For 1,500 years of Japanese history, Buddhism has encouraged the acceptance of sadness and discouraged the pursuit of happiness -- a fundamental distinction between Western and Eastern attitudes. The first of Buddhism's four central precepts is: suffering exists. Because sickness and death are inevitable, resisting them brings more misery, not less. "Nature shows us that life is sadness, that everything dies or ends," Hayao Kawai, a clinical psychologist who is now Japan's commissioner of cultural affairs, said. "Our mythology repeats that; we do not have stories where anyone lives happily ever after." Happiness is nearly always fleeting in Japanese art and literature. That bittersweet aesthetic, known as aware, prizes melancholy as a sign of sensitivity.

This traditional way of thinking about suffering helps to explain why mild depression was never considered a disease. "Melancholia, sensitivity, fragility -- these are not negative things in a Japanese context," Tooru Takahashi, a psychiatrist who worked for Japan's National Institute of Mental Health for 30 years, explained. "It never occurred to us that we should try to remove them, because it never occurred to us that they were bad."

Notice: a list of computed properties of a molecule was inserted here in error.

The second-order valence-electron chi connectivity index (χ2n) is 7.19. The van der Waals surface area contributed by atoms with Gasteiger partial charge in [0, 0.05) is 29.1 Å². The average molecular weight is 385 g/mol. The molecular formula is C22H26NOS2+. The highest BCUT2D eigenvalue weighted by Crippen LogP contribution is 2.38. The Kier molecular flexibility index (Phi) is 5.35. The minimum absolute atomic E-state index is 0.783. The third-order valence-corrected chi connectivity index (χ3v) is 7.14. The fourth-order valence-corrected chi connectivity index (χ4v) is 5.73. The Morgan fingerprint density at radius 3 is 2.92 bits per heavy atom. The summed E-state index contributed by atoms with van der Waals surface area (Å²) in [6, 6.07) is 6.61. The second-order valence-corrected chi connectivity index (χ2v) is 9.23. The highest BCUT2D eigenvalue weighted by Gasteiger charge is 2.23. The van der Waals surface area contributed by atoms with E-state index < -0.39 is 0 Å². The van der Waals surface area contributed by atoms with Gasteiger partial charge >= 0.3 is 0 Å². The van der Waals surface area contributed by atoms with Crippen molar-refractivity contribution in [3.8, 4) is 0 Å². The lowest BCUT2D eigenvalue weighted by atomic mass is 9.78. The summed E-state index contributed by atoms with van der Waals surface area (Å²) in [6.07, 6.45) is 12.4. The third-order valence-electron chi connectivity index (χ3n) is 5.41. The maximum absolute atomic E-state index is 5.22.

I think it's a very interesting article. It poses, but does not answer, this question: is getting rid of sadness a good thing? It sort of dances around the question very carefully, but it's a curious question to think about. I've read that Billy Joel credits his songwriting in large part to bouts of depression. There's something about negative feelings -- sadness, anger, pain -- that does seem to help the brain "create" stuff. Create art. Or so it seems. This is not what the article is about, but it's what it gets me thinking about. So does society gain if we "solve" everyone's negative feelings with drugs? Do the people whose problems are solved even themselves benefit? And are the highs less high if the lows are less low? Are we willing, as individuals and as a society, to trade higher highs for less-low lows? Does occasional melancholy make us stronger as individuals -- more sensitive, more feeling, more compassionate? Beats me, obviously. But interesting stuff.